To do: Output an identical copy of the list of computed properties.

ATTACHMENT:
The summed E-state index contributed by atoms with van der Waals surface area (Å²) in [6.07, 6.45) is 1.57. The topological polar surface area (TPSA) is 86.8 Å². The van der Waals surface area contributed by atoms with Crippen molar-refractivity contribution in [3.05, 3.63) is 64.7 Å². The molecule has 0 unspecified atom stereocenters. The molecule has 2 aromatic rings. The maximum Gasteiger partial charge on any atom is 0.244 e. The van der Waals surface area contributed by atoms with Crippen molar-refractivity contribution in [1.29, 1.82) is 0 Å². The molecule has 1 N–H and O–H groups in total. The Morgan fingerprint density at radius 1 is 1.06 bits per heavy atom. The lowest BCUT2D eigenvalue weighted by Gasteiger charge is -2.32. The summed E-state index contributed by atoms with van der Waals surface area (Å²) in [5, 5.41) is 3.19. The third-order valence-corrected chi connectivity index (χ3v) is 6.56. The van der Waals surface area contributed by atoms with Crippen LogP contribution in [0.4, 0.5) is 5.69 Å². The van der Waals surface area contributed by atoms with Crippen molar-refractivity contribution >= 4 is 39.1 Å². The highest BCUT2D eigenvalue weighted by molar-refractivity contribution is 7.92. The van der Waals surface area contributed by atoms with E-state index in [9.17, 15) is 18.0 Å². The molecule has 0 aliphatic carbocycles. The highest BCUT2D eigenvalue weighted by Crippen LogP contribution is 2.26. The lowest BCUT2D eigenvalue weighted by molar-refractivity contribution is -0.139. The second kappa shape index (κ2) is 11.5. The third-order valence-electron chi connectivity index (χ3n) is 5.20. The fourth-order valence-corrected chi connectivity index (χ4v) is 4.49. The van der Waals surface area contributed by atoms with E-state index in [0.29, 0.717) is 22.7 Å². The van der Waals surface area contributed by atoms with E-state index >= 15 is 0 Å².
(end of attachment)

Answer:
The summed E-state index contributed by atoms with van der Waals surface area (Å²) in [6.07, 6.45) is 1.57. The topological polar surface area (TPSA) is 86.8 Å². The van der Waals surface area contributed by atoms with Crippen molar-refractivity contribution in [3.05, 3.63) is 64.7 Å². The molecule has 0 unspecified atom stereocenters. The molecule has 2 aromatic rings. The maximum Gasteiger partial charge on any atom is 0.244 e. The van der Waals surface area contributed by atoms with Crippen molar-refractivity contribution in [1.29, 1.82) is 0 Å². The molecule has 1 N–H and O–H groups in total. The Morgan fingerprint density at radius 1 is 1.06 bits per heavy atom. The lowest BCUT2D eigenvalue weighted by Gasteiger charge is -2.32. The summed E-state index contributed by atoms with van der Waals surface area (Å²) in [5, 5.41) is 3.19. The third-order valence-corrected chi connectivity index (χ3v) is 6.56. The van der Waals surface area contributed by atoms with Crippen LogP contribution in [0.4, 0.5) is 5.69 Å². The van der Waals surface area contributed by atoms with Crippen molar-refractivity contribution >= 4 is 39.1 Å². The highest BCUT2D eigenvalue weighted by molar-refractivity contribution is 7.92. The van der Waals surface area contributed by atoms with E-state index in [9.17, 15) is 18.0 Å². The molecule has 0 aliphatic carbocycles. The highest BCUT2D eigenvalue weighted by Crippen LogP contribution is 2.26. The lowest BCUT2D eigenvalue weighted by molar-refractivity contribution is -0.139. The second kappa shape index (κ2) is 11.5. The third-order valence-electron chi connectivity index (χ3n) is 5.20. The fourth-order valence-corrected chi connectivity index (χ4v) is 4.49. The van der Waals surface area contributed by atoms with E-state index in [0.29, 0.717) is 22.7 Å². The van der Waals surface area contributed by atoms with E-state index >= 15 is 0 Å².